with " Bensonf' Also played the Ouija board
and discovered that our team would win the
VVilton game tonight.
Classes began, a quiz in history which really
hit hard. Instead of going to Geometry, I got
excused to see my cousin Iimmy off and discov-
ered that Io had the same idea. Cheer-leading
practice after school, so off I go to get in prac-
tice for the game tonight. After supper I fin-
ished my work so I could get back to the game
between our team and Wilton and show the
fans what school spirit is really like. Boy, what
a game. ,
At last we are dismissed, and Dad in " Lib "
or " Mary " is patiently awaiting me. We
make a detour uptown for some errands before
going home. Dad goes to the grocery store
while I breeze into the Drug for or with some
After an afternoon snack and meeting the
4:00 mail bus, I once again make my way
through my room, to try to study.
The call for supper comes and the dishes are
put to bed. More studying presents itself.
Then I am free to curl up in my room in a
chair, with a book or one of my various other
hobbies, such as stamps, photography, match
covers, and drawing horses-and listen to my
After trying to complete the series of Achieve-
ment Tests, I was very happy to find that 3:30
was so near. But it seems that I was over-joyful
too soon for Miss Caldwell decided I should
stay for a half-hour and I couldn't argue her out
of the thought. After staying the required
length of time I went down town and had a
great big gob of grapenut gumbo with goose-
berry sauce. Going home immediately after
school Q5:30Q I did my daily chores of carrying
wood, filling the oil tank, and wiping the
dishes. After I had spent a long period of per-
suasion, my mother hnally consented to let me
go " over to the big city."
The first class in the morning is history in
which one of my "British Side " pals, gets into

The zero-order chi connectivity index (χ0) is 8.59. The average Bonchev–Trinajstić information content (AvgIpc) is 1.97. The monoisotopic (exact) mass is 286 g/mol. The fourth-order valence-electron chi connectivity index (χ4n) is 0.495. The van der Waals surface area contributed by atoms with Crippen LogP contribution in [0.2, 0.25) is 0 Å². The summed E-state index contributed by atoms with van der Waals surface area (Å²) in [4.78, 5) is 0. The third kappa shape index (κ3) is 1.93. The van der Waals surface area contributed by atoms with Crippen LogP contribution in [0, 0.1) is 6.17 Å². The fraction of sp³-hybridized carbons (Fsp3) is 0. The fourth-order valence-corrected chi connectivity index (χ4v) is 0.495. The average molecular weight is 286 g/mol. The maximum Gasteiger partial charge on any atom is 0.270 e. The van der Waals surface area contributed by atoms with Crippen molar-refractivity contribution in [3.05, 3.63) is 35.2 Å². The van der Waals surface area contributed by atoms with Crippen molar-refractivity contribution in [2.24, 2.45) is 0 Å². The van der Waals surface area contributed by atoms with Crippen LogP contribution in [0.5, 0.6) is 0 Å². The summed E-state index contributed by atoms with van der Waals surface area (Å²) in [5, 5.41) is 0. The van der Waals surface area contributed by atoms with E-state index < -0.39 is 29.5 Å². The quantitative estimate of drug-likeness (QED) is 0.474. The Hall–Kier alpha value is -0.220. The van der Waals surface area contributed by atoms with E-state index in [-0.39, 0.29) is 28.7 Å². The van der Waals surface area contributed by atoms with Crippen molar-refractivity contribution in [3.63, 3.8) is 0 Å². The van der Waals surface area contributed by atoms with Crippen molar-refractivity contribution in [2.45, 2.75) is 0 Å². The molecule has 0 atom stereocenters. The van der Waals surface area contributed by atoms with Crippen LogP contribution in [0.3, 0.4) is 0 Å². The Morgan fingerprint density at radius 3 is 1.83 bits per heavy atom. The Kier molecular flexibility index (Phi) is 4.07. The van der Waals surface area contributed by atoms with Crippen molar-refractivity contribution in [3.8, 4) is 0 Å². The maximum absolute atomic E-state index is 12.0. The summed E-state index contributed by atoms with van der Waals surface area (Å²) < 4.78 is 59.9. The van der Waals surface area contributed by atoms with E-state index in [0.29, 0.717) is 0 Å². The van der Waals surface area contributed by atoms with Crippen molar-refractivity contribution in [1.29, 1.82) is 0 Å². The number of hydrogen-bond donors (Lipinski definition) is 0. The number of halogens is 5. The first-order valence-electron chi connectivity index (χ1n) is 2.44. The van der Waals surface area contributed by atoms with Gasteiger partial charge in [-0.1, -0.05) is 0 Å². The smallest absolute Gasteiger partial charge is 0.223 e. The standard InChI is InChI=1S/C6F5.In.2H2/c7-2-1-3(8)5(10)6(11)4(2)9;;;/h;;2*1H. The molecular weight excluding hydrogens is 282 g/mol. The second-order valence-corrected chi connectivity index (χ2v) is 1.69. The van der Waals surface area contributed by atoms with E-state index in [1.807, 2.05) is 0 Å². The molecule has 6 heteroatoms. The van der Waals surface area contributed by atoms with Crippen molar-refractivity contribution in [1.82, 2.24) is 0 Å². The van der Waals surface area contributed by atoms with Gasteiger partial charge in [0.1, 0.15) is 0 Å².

trouble nearly every day. Example: Coca cola.
Geometry comes next. Everyone suddenly
finds that he has forgotten the propositions.
After stammering around we stumble up to the
blackboard and make a feeble attempt, but oh,
NVell today certainly was a day! Went to
school and forgot my Spanish paper. Gosh!
Did I hurry writing that assignment all over
again. VVent to Phys. Ed. Someone
coat and I couldn't find my sneakers.
practical jokersl I was late to Physics. I've
'lr LAUREL if
just simply got to hurry more. Went to the
dentist with Edna, poor girl. This makes her
ninth filling in two months.
Between gulps of my breakfast I made a bet
with Lee on the girls' game with Wilton.
Knocked over a cream pitcher while shaking
hands on the bet across the table. Grabbed my
books and coat and dashed out the door with
Lee stumbling behind me. Thoroughly en-
joyed the combined antics of Goodspeed,
Churchill, Hodgkins, and Davis in history class.
Stayed in our home room during activity period
and very reluctantly watched Davis and Com-
mando Keith devour a complete bag of peanuts.
In typing class I at last got higher in a speed
test than Churchill did. Had to run and comb
my hair between typing and English classes as
Lawrence had redeemed himself by making me
look like a very close relative of " Ishkabibblef'
I have arranged the pamphlets and magazines
during my librarian periods, but if you think
they'll stay that way you're mistaken.
About five boys to one girl came down from
study hall to scan the latest Life, Seventeen and
others to see if they have missed anything.
Two freshmen, C. Grant and R. Towle,
would bc more than glad to provide entertain-
ment but as yet I haven't found the time to be-
come a really good audience.
After arguing my mother into walking to the
movies so I could have the car, I went to the
dance. The same people were there that always
are. After the dance Ilwent to Bonneyis, ate a
hamburg and went home. I went to bed and
wondered why I bothered to get up in the first
place. fVery dulll
I, Richard B. Hodgkins, do dedicate my
school day to wandering. Wandering is really
an art in itself. The definition of wandering is
to " move about without any special purpose."
My straying periods are third, activity period
.and sixth period. I really do feel kind of
foolish every time I pass Mrs. Bryant's room
and she gives me the old eagle eye. The place
to wander is the oflice. Here is the most likely
place where you will not get kicked out.
There is one activity period a week when I can-
not wander and that is Friday. On that day I
take Public Speaking. The last class we had,
Commando Keith and I got fooling and Mrs.
Iohnson bounced us. Well, that gave us three-
quarters of an hour to wander. I think there
is just one person who can wander better than
I can and that's Earl Goodspeed. Maybe
George Besson ranks third and there are quite
a few more who are apprenticing the trade. In
years to come there ought to be some excellent
Wanderers. I think every teacher should re-
spect a wanderer with admiration.
P. S. Funny they don'tl